The mauve sofa is covered in plastic and it reminds me of my great grandmother, Ma, who covered all her furniture in plastic and used to call me the girl in her thick Italian accent. Ma hovered over the stove in the basement kitchen surrounded by wooden clothes racks with homemade pasta hanging to dry. I liked being called the girl; it made me feel less noticeable.
I had no business sitting in some stranger’s living room in the middle of the night. It was a bit of an adrenaline rush to break into someone’s house and sit in their chairs and on their couches while they were upstairs sleeping. We’d drive around town filling the car with marijuana smoke and doing lines off of the car manual after the bars closed. This was sort of a ritual; the start of a two or three day binge. We drove around the quieter neighborhoods until we found a house with cars parked in the driveway and all the lights off. Most of the houses on Polish hill in Johnson City left their windows ajar or unlocked. These were Endicott Johnson homes, perfectly aligned in rows. These houses were built in the early 1900’s for families who worked in the E-J Shoe Factory. My great grandparents, grandparents, and my mom all worked there, but no one ever talks about sewing the soles onto shoes or tanning the leather. Sometimes my dad will tell me about how he vaguely remembers going to work with Ma when he was a kid; he’d sit by her feet as they worked the pedals on the sewing machines. I think about my dad struggling to put this memory together when we find houses that we let ourselves into. Sometimes the front doors were unlocked and we’d just walk right in and take off our shoes out of respect. The challenge wasn’t breaking into the house; it was sitting in the living room quiet enough not to wake the family. April and I, or one of the others who could keep up, we’d practice being statues for ten or fifteen minutes then leave. After sitting on a stranger’s couch it was likely I’d wake up days later on the other side of town in a rusty claw-foot bathtub gripping a sawed off shotgun wondering if it was dawn or dusk, if I will get fired from my job at O’s pub in Endwell.
Sometimes I’d run into my brother at 3 or 4am in a crack den full of zombies; fiends willing to suck each other’s poisonous blood. We’d leave together and I’d go wherever he took me. I’d wake up under his glass coffee table or under his front porch and sniff coke cut with Viagra. He would catch me rummaging through a pile of his dirty clothes trying to find a little more and he’d kick me out. When I was little I used to sneak into my brother’s room and sleep under his bed, we called this plan B. Plan A was when I stayed in my own room and slept. But, when we executed a plan B, I’d crawl across the blue carpet, past my parents’ bedroom door, and slide myself under the bottom bunk where he hid his magic gum collection.
The last time we run into each other in the middle of the night it’s New Year’s Eve, 1999. I’m alone, running down Main Street and he’s in our parents’ black Volvo, paranoid, driving too slowly. It starts to snow and there is a light layer of white powder on the ground, my chest is naked and my bare feet leave tracks as the snow starts to stick. I somehow land on the windshield of the car and my brother scoops me up and puts me in the back seat, tells me to keep my head down. The next day I am on a bed of ice in someone’s kitchen, my brother nowhere in sight.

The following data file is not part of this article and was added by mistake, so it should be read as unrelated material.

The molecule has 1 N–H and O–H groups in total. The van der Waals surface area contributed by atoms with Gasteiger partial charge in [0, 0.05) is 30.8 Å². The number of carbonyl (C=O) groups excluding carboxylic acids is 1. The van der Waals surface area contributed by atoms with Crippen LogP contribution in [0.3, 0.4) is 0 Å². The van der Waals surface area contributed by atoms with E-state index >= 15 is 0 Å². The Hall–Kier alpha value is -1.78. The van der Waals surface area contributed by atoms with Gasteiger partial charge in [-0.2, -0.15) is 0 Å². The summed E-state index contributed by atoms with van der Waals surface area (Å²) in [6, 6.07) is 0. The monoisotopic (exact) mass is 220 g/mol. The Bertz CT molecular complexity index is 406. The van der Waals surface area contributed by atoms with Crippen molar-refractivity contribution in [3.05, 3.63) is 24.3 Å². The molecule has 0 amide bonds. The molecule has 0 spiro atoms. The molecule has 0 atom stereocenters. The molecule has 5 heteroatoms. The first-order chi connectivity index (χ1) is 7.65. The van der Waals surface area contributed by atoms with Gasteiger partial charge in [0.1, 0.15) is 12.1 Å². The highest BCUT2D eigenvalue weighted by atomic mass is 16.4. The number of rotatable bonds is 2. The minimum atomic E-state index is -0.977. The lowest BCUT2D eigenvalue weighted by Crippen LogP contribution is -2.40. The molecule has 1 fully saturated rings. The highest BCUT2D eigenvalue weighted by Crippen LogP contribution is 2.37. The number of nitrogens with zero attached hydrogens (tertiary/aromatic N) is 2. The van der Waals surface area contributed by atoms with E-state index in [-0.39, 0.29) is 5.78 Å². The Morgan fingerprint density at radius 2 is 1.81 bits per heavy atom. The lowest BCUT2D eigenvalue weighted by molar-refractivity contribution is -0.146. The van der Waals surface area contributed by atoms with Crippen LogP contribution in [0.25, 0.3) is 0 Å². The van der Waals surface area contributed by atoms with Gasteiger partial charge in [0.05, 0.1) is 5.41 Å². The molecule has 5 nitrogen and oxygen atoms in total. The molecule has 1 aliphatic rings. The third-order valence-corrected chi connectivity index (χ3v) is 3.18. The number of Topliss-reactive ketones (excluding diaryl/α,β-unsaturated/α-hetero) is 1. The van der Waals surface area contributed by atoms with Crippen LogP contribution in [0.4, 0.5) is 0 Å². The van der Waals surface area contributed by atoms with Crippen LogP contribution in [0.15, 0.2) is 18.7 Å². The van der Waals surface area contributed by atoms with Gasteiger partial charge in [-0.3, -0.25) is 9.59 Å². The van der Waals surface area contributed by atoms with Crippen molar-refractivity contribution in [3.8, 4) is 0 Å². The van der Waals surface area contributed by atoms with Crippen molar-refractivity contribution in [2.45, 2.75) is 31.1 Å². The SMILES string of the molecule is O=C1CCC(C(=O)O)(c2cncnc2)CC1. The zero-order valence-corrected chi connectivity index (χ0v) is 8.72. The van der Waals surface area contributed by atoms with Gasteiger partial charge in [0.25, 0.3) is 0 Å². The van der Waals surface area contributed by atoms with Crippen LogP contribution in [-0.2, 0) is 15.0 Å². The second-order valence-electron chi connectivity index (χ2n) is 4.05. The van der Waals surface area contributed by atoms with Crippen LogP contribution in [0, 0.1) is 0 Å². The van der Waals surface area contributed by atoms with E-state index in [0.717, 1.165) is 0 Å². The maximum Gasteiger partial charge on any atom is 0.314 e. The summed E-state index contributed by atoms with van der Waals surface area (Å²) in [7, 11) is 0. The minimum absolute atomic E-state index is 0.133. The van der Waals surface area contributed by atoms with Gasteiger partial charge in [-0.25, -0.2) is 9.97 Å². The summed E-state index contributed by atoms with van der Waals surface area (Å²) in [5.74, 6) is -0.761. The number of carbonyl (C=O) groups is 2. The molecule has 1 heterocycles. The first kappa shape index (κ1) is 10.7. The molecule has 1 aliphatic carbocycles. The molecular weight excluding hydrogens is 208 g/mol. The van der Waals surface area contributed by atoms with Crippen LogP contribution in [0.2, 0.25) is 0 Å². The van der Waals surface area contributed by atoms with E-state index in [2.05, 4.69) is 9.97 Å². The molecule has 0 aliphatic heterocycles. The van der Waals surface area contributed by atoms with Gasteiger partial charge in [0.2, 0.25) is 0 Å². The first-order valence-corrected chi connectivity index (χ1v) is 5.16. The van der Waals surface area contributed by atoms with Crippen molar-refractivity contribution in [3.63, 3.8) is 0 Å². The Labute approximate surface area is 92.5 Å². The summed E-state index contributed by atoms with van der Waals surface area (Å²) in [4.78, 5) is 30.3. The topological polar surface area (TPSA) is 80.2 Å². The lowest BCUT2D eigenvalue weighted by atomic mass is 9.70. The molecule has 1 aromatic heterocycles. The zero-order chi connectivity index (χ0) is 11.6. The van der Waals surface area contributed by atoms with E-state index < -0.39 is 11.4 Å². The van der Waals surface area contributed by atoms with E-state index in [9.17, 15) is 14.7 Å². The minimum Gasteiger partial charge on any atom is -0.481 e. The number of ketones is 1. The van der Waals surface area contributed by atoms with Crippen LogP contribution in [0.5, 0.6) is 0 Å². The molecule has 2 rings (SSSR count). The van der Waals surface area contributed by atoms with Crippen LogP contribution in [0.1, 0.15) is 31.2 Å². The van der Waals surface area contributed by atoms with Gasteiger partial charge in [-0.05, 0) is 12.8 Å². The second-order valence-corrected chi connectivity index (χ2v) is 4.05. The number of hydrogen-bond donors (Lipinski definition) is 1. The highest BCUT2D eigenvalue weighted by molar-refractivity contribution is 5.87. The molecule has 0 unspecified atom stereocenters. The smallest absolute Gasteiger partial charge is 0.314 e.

I don’t know this happens until I move back to Binghamton in 2010. A guy walks up to me and says, holy shit Nicole, I can’t believe you’re alive. We are in the basement of a church in Johnson City, leaving a twelve-step meeting. A woman had just shared about how she drove her car into the river in a blackout and sunk to the bottom. She said the car must have just rolled over the edge, that she was only a few blocks from home. When she came out of the blackout she was sitting in the driver’s seat and water was gushing in. Her instinct told her to roll down the windows and let the car fill all the way. After the meeting the guy asks me how my brother is and I apologize for having to ask him who he is. I say sorry for not recognizing him and he tells me that his name is Aaron. He tries to jog my memory by telling me that my mother was his dental hygienist when he was a little kid as if my mother would have shared this with me. He tells me about the night he stayed with me when I wouldn’t wake up and how he put my body on ice, that I stopped breathing and turned green. He tells me how he panicked when my brother wouldn’t answer his phone, that he has three weeks clean. When he asks how my brother is doing, I tell him he’s okay instead of telling him that he’s in prison or how he just moved from a high to a low security facility that he calls camp cupcake. I tell Aaron that I have ten years clean and that I don’t want to die. He says me either. We are standing in the parking lot of Sarah Jane church on Main Street in Johnson City and it’s just starting to get dark. It feels like we are standing in a cemetery; my body is stiff and the sky is half and half. I ask him to meet me at another meeting tomorrow morning downtown at the YWCA and he doesn’t show up. When I get to the YWCA the woman at the front desk recognizes me from when I was there teaching the women residents a few days ago. I say hello and walk up the stairs to the meeting, it is in the same room where I teach poetry classes—the walls are covered with art and I stare at a picture of someone’s green handprints decorated and shaped to look like a chicken. I disappear into this picture for a few moments and imagine the chicken jumping off the page, out the window, and running to go find Aaron.